i never heard of why the Mystery Miner of a coupla years ago failed mining 0 tx blocks.  any ideas?
tvbcof
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January 12, 2015, 09:11:52 PM
 #20045

This is what sidechains mean to me.

Side chains are not even the slightest bit needed to use BTC as a reserve currency.

They have absolute need for a reserve currency because it eliminates the need for such backing as POW or POS.

Now they still will need POW, but only to support Bitcoin.  Not (necessarily) to support their own core infrastructure needs though many probably will leverage this anyway.


It's nearly prefect the way it is. 7 tps is plenty for that. Probably an order of magnitude or two overkill in fact.

That is in no way clear to me.  With activity of the magnitude I'm visualizing individuals just exercising the peg to the backing store could be significant not to mention the various balancing that the multitude of sidechains will be wishing to perform on the actual backing store itself.  Also, of course, I see a role for individuals and organizations using native Bitcoin raw, but mostly just for critical or 'difficult' tasks.

One way or another, pushing up into where the transaction fees are a factor before trying to push a harmful and potentially devastating hard-fork makes a lot of sense to me.  If the 'new paradigm' that Bitcoin transactions are ever-subsidized for nearly free use by the masses is where people's heads are at, they should say so.  Piss or get off the pot.  It's disgusting and embarrassing to see these supposed 'principles' of Bitcoin be milked for marketing reasons long after they've exceeded their shelf-life and become absurd.


gmaxwell
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January 12, 2015, 09:42:49 PM
 #20046

I think deterministic signatures are much more important than constant-time signatures (there's been a non-trivial amount of funds lost due to the repeat k-value problem but I doubt a single satoshi has ever been lost due to a genuine side-channel attack).  Someone like gmaxwell could comment better on the practical risks here…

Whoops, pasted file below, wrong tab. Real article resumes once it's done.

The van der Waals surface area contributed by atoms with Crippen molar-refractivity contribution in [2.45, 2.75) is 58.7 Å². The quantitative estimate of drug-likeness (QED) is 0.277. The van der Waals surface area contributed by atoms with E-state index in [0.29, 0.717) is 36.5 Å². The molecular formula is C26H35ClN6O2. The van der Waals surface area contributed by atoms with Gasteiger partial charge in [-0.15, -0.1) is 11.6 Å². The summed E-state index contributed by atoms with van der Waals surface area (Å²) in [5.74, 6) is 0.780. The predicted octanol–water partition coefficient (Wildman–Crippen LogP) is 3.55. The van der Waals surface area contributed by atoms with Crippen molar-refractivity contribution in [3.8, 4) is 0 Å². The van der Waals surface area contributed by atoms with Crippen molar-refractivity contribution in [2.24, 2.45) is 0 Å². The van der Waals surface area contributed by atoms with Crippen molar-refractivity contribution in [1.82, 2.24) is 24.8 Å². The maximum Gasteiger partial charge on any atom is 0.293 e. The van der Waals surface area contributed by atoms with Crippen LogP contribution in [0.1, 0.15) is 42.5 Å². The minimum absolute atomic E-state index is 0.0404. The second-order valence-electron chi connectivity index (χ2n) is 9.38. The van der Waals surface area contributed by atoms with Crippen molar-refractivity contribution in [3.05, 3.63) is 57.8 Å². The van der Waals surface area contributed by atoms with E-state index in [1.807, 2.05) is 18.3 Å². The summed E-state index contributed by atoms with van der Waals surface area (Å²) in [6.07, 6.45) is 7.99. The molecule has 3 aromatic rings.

There never has been a single 1e-8 btc lost due to reused/bad K ... in a competent implementation. The places we've seen lossage have been implementations which were horrific in other ways as well (like only having 32..48 bits of randomness total)... ultimately, if you can't generate strong random numbers you're going to be utterly screwed in any case, because your private keys themselves will be predictable. It's more important for embedded/hardware implementations which are more likely to suffer from randomness problems and are easier targets for attack. (e.g. tampering with the supply chain for all server hardware in order to backdoor Bitcoin Core is probably much less attractive than going after the supply chain for a hardware wallet). So while derandomized signing is a good practise because it aids auditability and _maybe_ reduces the space for incompetent implementations to screw up a bit, in someplace like Bitcoin Core I don't generally consider it very important (though, we did it in any case; in part to set a good example).  I had proposed the ecosystem switch to it, back around when BIP 32 was announced, but we hadn't switched to it in Bitcoin Core yet because derandomized signing basically requires replacing what OpenSSL does. (OpenSSL does have a non-standard quasi 6979 implementation in its source repository-- for a long time I'd hoped to pick that up-- but its never made it into production for some reason.)

With respect to the side-channel attacks. It seems to be impossible to convince people of the non-wisdom of running critical cryptographic software on commodity shared-hardware virtual machines; just like it's hard to convince them to stop reusing addresses. Especially when coupled with the fact that the parties doing this are usually handling third party funds, it seems like disaster waiting to happen in a number of respects. With flush+reload boosted side-channel attacks being successfully performed against OpenSSL for our curve with a surprisingly small number of queries, I did consider that fairly concerning.